Men restore broken cars and give them away to those in need. It’s the best feeling in the world

Men restore broken cars and give them away to those in need. It’s the best feeling in the world

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From feeding people to fixing old cars, Elliott Middleton is driven to help those in need.
Middleton, who owns the Middleton & Maker Village BBQ restaurant, lives in McClellanville, South Carolina — a town where “everyone is there for everyone,” he said. Some of his supporters have suggested that Middleton be in the 2020 roast because of his roast skills. He participated — and came in first.

But instead of going home happily with the winnings, Middleton chose to donate half of the winnings to the town, hosting a Thanksgiving food drive for those in need. Middleton and volunteers distributed 250 meals to families, but when they were done, Middleton noticed that many people were still waiting outside in line for food. “Some people didn’t line up early because they didn’t have a vehicle,” he said. “They walked three or four miles just to get to the food truck.”

In that rural area, if you don’t have a car or live near public transportation, the closest places to get food are a small gas station and a Dollar General store. But for some, those places are at least 15 miles away, Middleton explained. “Walking to one of these facilities to shop is almost a half-day task,” he explained.
In addition to access to food, lack of transportation also affects employment opportunities. “You’ll never have the opportunity or opportunity to earn more than minimum wage because you don’t have a car,” Middleton said. “One car changed all that.”

Just then, a light bulb lit up in Middleton’s mind. He realized he could take old cars that were in need of repair and donate them to people in need. Thanks to his father, who was a mechanic and had an auto repair shop, Middleton knew his way with cars. “I’ve been in the store for as long as I’ve been able to walk or crawl,” Middleton said.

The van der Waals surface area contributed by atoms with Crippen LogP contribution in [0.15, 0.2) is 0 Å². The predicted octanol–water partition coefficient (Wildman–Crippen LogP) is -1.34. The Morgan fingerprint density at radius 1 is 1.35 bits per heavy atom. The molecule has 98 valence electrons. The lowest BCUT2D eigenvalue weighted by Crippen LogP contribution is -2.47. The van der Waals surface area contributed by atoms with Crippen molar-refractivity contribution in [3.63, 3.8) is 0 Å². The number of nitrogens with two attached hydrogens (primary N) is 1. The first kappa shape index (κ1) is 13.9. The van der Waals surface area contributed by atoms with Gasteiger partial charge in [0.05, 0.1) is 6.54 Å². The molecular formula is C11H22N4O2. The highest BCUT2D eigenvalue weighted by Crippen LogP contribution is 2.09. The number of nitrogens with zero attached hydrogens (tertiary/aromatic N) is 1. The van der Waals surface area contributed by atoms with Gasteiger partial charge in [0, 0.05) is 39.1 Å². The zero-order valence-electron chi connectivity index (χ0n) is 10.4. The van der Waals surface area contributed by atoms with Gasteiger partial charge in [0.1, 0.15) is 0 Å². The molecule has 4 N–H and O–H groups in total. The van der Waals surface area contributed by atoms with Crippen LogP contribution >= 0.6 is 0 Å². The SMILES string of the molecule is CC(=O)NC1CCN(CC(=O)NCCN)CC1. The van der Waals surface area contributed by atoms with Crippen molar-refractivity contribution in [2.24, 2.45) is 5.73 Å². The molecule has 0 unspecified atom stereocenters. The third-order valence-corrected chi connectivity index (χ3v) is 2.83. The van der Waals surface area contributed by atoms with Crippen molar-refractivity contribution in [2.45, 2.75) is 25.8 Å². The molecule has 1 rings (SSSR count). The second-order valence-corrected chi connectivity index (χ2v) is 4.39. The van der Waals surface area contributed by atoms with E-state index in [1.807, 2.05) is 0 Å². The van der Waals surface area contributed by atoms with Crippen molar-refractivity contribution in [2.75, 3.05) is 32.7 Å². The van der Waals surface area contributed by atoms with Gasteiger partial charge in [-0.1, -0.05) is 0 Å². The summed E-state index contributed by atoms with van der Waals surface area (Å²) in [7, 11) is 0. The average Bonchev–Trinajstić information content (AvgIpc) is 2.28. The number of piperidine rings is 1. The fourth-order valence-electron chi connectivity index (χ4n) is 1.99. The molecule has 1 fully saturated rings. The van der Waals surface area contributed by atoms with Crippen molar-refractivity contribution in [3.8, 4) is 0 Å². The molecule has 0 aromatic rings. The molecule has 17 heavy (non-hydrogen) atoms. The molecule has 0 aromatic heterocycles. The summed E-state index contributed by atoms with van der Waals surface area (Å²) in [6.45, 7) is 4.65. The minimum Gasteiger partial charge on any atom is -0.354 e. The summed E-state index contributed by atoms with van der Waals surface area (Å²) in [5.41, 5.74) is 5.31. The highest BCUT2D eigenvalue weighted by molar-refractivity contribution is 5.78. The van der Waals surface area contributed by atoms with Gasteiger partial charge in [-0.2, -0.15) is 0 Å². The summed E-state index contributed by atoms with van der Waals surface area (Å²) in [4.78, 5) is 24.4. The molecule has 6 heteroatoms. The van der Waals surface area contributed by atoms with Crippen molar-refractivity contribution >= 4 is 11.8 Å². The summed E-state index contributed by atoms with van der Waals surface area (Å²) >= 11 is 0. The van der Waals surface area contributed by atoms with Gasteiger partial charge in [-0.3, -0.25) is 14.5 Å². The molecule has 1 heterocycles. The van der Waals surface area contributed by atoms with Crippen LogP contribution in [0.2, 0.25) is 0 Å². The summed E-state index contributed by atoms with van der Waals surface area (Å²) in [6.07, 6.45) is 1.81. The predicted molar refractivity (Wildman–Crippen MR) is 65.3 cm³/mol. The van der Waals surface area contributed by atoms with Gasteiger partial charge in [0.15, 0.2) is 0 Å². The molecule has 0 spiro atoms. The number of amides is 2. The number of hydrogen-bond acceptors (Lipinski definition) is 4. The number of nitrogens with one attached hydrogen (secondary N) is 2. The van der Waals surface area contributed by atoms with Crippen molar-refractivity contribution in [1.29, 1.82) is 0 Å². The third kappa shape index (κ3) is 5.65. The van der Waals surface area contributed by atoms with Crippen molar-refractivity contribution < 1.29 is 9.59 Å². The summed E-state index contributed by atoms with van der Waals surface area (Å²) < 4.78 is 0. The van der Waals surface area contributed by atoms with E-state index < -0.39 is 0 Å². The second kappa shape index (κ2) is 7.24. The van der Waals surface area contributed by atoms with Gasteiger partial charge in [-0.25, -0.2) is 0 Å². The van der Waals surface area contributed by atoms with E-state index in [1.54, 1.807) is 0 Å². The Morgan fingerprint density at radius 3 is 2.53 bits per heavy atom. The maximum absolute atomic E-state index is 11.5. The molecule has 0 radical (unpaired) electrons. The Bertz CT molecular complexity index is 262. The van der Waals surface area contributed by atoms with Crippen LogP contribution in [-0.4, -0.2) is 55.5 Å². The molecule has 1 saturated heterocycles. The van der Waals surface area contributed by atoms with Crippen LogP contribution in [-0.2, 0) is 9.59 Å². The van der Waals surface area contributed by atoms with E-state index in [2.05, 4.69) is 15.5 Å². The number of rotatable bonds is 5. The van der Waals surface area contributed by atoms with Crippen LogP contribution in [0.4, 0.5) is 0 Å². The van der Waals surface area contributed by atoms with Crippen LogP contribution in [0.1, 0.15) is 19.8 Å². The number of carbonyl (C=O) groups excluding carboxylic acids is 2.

He said everything he did for the community was inspired by his father’s kindness to others. “If somebody comes in and they don’t have all the money to fix it, he’ll tell them, ‘Hey, just pay it on your payroll every once in a while,'” Middleton said. “That was something he probably couldn’t afford, but he did it because of his heart.”

Middleton started posting on social media, asking if anyone had any old cars that needed fixing, just sitting in their yards. If they could bring them, Middleton said, “I could trade it in for some grilled ribs.”

The first used car Middleton repaired was given to a mother who needed transportation to transport her disabled child to the hospital. “The young lady was terrified,” he said. “You don’t have to walk to and from the hospital in the rain.”

It develops from there. After Middleton started a nonprofit, the Middleton Village-to-Village Foundation, he started receiving more donations, totaling 800 of the wrecks. “It just gave me more energy,” he said. “I have the opportunity to own 800 cars and give away 800 feelings.”

Middleton’s father tragically passed away last year, but he continues to inspire Middleton. When working on a car, if Middleton had a problem, he thought his dad would tell him what to do. “It helps me deal with the fact that he’s not there,” he said.

When the repaired car is ready, Middleton said it’s all about finding “someone who’s trying to better themselves, try to keep working, and try to take care of their kids and everything. We want to bless them, we bless them with transportation.” They. Just knowing that this organization is responsible for it is the fuel to get out of bed every morning.”
For Middleton, helping others keeps him going. “It’s the best feeling in the world,” he said. “Nothing beats it”.